I’VE MET ONLY ONE ARTIST who wrote dirty limericks, founded an anticensorship collective, dated Marlon Brando, worked on a cargo ship, and won the Mambo Queen of Southern California contest. Her name was Anita Steckel—and she was a pip.

    IN HER WORK of the early 1960s, Steckel overpainted vintage photographs to summon wildly unexpected associations and narrative possibilities. The Impostor, 1963, is a revamped portrait of a priest in a church, outfitted by Steckel in sunglasses, panty hose, and high heels. The lower half of the father’s white satin robes have been cut away to

  • Judson Powell and Noah Purifoy, Barrel and Plow, 1966, beer barrel and plow mounted on table. Documentary photograph of the work with Darcy Robinson and Judson Powell, Los Angeles, 1966. Barrel and Plow was one of fifty works included in the 1966 exhibition “66 Signs of Neon.” Photo: Harry Drinkwater.


    To better survey the manifold sites of postwar art in Los Angeles, Artforum invited art historians THOMAS CROW and ANDREW PERCHUK, curators MAURICE TUCHMAN and ALI SUBOTNICK, and gallerist HELENE WINER to join in conversation with artists JOHN BALDESSARI, HARRY GAMBOA JR., and LIZ LARNER—a group whose experiences span five decades and some of the most vibrant, vital scenes in the city. Critic and scholar RICHARD MEYER and Artforum editor MICHELLE KUO moderate.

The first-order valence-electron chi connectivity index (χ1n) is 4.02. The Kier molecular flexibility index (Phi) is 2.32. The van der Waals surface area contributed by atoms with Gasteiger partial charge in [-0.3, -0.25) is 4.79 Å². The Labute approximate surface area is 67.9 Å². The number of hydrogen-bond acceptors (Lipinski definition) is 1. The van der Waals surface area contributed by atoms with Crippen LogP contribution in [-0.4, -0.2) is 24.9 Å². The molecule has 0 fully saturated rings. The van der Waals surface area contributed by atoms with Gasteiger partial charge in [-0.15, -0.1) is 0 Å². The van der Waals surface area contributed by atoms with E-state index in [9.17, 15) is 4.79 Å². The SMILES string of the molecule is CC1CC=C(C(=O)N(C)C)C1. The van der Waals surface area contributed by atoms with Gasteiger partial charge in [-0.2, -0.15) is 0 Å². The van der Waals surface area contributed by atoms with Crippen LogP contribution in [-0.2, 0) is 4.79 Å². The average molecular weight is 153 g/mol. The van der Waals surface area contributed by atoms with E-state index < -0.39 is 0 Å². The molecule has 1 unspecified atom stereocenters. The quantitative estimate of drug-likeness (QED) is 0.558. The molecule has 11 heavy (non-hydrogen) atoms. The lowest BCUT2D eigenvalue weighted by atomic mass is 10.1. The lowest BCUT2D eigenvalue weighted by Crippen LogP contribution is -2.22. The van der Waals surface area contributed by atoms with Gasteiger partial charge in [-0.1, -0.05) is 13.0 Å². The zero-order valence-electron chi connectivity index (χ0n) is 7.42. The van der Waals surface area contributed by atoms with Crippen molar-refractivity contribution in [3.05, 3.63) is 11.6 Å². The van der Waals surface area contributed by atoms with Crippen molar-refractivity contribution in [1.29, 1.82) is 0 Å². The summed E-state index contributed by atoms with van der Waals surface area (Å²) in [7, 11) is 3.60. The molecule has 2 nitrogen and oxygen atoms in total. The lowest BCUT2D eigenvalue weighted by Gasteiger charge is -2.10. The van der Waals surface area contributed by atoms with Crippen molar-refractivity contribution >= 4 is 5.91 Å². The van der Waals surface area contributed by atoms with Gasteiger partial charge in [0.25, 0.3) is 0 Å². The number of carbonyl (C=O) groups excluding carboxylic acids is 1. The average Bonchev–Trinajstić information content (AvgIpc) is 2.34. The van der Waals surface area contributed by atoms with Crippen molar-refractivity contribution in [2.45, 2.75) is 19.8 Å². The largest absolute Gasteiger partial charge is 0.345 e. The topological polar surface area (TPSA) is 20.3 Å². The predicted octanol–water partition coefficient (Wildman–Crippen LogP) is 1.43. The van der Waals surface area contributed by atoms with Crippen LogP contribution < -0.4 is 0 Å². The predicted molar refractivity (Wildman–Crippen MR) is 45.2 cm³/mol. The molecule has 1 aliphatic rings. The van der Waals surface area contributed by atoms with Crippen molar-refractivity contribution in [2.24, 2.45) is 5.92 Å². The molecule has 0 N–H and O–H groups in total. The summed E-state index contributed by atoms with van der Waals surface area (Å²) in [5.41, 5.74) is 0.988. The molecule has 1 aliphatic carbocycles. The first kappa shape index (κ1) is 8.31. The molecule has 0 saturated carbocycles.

Michelle Kuo: We all know the myth: “The Cool School,” coined by Philip Leider himself in these pages [Summer 1964]. Leider was speaking of a “new distance,” a remove, which he saw manifested in the adamantine surfaces of the work of the Ferus Gallery artists and which came to stand for LA culture as a whole. But how might we attend to art in LA now, without reducing it to the same clichés about regional or even outsider production that persist, rather astonishingly, in many exhibitions, in much of the literature, and certainly in the market?

    How might we attend to the relationship—if any—between


    All good art is an indiscretion. —Tennessee Williams

    IN 1977, THE NEW ORLEANS MUSEUM OF ART organized an exhibition titled “Five from Louisiana.” The show featured a handful of artists from the state who had, as the exhibition catalogue put it, “gained national and international reputations, and have received honor and distinction on the contemporary art scene today.” The post-Minimal sculptor Lynda Benglis (a Port Charles, Louisiana, native living by then in New York City) was among them. Five authors were engaged to write essays or conduct interviews for the catalogue, each on or with a different